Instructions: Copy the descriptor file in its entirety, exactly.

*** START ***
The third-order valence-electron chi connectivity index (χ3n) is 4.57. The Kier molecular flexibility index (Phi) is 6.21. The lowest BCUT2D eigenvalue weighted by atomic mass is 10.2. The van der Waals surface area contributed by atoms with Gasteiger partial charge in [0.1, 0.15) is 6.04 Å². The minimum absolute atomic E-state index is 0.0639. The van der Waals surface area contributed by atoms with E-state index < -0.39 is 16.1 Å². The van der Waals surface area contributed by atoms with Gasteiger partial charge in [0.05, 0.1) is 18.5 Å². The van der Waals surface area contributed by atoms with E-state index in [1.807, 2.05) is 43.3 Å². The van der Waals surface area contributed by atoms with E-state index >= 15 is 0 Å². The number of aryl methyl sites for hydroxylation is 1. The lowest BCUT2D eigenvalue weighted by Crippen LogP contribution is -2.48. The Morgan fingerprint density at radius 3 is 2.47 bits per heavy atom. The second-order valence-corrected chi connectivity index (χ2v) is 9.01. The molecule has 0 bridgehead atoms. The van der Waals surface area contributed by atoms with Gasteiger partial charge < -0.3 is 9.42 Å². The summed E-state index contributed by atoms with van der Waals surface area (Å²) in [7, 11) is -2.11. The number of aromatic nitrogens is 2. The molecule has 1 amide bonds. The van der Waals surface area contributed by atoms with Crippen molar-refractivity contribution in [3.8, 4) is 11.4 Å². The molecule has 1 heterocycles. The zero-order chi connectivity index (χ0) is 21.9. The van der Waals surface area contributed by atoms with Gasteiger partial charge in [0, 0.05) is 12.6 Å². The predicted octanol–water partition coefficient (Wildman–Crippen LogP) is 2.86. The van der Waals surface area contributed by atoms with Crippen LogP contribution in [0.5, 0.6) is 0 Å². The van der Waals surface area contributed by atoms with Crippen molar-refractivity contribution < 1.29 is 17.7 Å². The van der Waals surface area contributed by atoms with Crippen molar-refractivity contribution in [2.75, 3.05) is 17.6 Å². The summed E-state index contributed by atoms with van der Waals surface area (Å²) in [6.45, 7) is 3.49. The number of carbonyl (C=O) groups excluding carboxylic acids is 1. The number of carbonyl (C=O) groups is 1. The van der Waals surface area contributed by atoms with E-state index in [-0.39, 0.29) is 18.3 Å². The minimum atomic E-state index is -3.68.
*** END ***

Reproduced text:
The third-order valence-electron chi connectivity index (χ3n) is 4.57. The Kier molecular flexibility index (Phi) is 6.21. The lowest BCUT2D eigenvalue weighted by atomic mass is 10.2. The van der Waals surface area contributed by atoms with Gasteiger partial charge in [0.1, 0.15) is 6.04 Å². The minimum absolute atomic E-state index is 0.0639. The van der Waals surface area contributed by atoms with E-state index < -0.39 is 16.1 Å². The van der Waals surface area contributed by atoms with Gasteiger partial charge in [0.05, 0.1) is 18.5 Å². The van der Waals surface area contributed by atoms with E-state index in [1.807, 2.05) is 43.3 Å². The van der Waals surface area contributed by atoms with E-state index >= 15 is 0 Å². The number of aryl methyl sites for hydroxylation is 1. The lowest BCUT2D eigenvalue weighted by Crippen LogP contribution is -2.48. The Morgan fingerprint density at radius 3 is 2.47 bits per heavy atom. The second-order valence-corrected chi connectivity index (χ2v) is 9.01. The molecule has 0 bridgehead atoms. The van der Waals surface area contributed by atoms with Gasteiger partial charge < -0.3 is 9.42 Å². The summed E-state index contributed by atoms with van der Waals surface area (Å²) in [7, 11) is -2.11. The number of aromatic nitrogens is 2. The molecule has 1 amide bonds. The van der Waals surface area contributed by atoms with Crippen molar-refractivity contribution in [3.8, 4) is 11.4 Å². The molecule has 1 heterocycles. The zero-order chi connectivity index (χ0) is 21.9. The van der Waals surface area contributed by atoms with Gasteiger partial charge in [0, 0.05) is 12.6 Å². The predicted octanol–water partition coefficient (Wildman–Crippen LogP) is 2.86. The van der Waals surface area contributed by atoms with Crippen LogP contribution in [0.5, 0.6) is 0 Å². The van der Waals surface area contributed by atoms with Crippen molar-refractivity contribution < 1.29 is 17.7 Å². The van der Waals surface area contributed by atoms with Crippen molar-refractivity contribution in [2.75, 3.05) is 17.6 Å². The summed E-state index contributed by atoms with van der Waals surface area (Å²) in [6.45, 7) is 3.49. The number of carbonyl (C=O) groups excluding carboxylic acids is 1. The number of carbonyl (C=O) groups is 1. The van der Waals surface area contributed by atoms with E-state index in [-0.39, 0.29) is 18.3 Å². The minimum atomic E-state index is -3.68.